RHONDA SAYLE, RVT
We have all seen those flyers around our neighborhoods before. Big bold letters cry “LOST PET” followed by a photo and details about Fluffy, and a phone number to call if the animal is found.
According to the American Humane Association, only about 17% of lost dogs and 2% of cats ever find their way back from shelters to their original owners. Close to 9.6 million pets are euthanized every year because their owners can’t be found. But, there are ways to beat these odds.
Give your pet the best chance to be identified, no matter how far she roams. Have her microchipped, and make sure she’s always wearing a collar with an updated name tag.
A microchip is an identifying integrated circuit implanted underneath the pet’s skin by injection. Based on a passive radiofrequency identification technology, the chips are about the size of a large grain of rice and will last for the lifetime of your pet.
Each microchip has a unique numbering sequence like a license plate for a car. When a microchip is issued, a registration/enrollment form is completed to include the microchip number, the pet owner’s contact information, the name and description of the pet, the shelter’s and/or veterinary hospital’s contact information and an alternate emergency contact designated by the pet owner. The form is then sent to a registry keeper and entered into a database.
Oftentimes, people think microchips work like global positioning systems; however, this isn’t true. Microchips do not emit signals allowing a lost pet to be tracked; rather, when a pet is found, it may be scanned. If you find a lost pet, you should take it to the nearest veterinary hospital or shelter to be scanned for a microchip. A scanner will be waved slowly over the pet’s shoulders (the common area of microchip implantation in a cat or dog) and will “read” the number and display the unique code.
Once the number/code is determined, the registry can be contacted to obtain the owner’s information. Sometimes, even with a microchip number, identifying the correct pet recovery registry to contact can be challenging. To alleviate the guesswork, the American Animal Hospital Association (AAHA) created the AAHA Universal Pet Microchip Lookup Tool, a free, Internet-based resource that assists with microchip identification, helping to reunite pets and owners by checking participating pet recovery services’ registries to determine which registry should be contacted.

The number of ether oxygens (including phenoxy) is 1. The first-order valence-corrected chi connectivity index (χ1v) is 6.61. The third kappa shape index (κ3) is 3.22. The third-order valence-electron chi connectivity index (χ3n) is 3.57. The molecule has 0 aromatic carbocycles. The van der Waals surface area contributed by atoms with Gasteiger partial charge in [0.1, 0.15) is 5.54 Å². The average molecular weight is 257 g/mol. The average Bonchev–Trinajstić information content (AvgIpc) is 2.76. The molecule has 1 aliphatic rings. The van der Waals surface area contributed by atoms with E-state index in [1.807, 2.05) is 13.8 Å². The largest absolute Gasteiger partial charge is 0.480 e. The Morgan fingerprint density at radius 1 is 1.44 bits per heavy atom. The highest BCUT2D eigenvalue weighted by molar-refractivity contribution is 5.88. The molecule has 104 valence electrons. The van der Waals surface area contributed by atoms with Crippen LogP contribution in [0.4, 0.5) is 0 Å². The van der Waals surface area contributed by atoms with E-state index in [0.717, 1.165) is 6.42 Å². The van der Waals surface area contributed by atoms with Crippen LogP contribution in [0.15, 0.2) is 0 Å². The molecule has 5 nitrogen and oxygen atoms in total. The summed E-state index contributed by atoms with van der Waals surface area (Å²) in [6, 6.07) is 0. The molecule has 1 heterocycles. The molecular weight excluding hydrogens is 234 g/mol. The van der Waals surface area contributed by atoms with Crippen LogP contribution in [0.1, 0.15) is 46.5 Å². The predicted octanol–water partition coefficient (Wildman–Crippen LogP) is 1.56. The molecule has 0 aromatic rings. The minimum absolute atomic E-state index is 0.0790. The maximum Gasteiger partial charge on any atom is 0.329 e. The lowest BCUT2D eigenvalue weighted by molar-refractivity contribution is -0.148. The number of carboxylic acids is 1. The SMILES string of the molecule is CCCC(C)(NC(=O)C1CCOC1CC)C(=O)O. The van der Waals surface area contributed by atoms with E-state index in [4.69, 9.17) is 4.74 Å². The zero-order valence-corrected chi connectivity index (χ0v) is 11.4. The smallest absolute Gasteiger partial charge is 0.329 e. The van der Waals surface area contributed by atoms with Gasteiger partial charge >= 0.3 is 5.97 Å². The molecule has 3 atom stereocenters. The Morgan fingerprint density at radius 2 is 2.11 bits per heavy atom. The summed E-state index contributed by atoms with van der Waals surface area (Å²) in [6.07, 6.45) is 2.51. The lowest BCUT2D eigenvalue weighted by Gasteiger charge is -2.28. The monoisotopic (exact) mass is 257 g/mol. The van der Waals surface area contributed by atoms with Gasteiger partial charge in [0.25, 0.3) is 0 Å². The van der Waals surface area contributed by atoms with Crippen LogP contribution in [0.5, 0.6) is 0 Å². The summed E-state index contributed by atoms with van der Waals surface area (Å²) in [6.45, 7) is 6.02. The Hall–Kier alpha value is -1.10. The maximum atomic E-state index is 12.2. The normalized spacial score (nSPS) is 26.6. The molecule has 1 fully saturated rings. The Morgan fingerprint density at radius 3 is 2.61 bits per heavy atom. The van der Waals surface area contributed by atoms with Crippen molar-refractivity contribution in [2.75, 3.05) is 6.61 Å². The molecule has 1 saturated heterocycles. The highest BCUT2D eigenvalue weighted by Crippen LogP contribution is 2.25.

The actual microchip implantation is just one step to ensure the return of your pet. Be sure you have the registration forms completed and registered with the company of the database keeper so that you will know what number to call in case your pet is lost. Your veterinarian will provide you with all the information required to complete the process of registration. In many cases, your veterinarian may take care of the entire process for you. It’s important to remember to contact the company that issued your microchip when changes need to be made to the information on your registration form. You will need your microchip number to do this, so be sure to save it in a safe place.
The costs involved in microchipping are minimal compared with the value of protection this device offers your pet. In cases of extreme weather conditions, such as hurricanes and tornadoes, the chances of your pet getting lost increase drastically. In the case of Hurricane Katrina, thousands of pets were displaced and separated from their owners. Many could have been reunited if they had been microchipped.
The microchip is convenient, safe and reliable. Although many veterinarians and animal shelters are actively working to inform their clients about the benefits of microchipping a pet, there are still a number of myths keeping pet owners from doing so. If you have not had your pet microchipped, please discuss this important topic with your veterinarian soon.
Click here to view a video about how microchipping works.
This article originally appeared in PetsMatter September / October 2010, published by the American Animal Hospital Association. Copyright © 2010 AAHA. Find out more.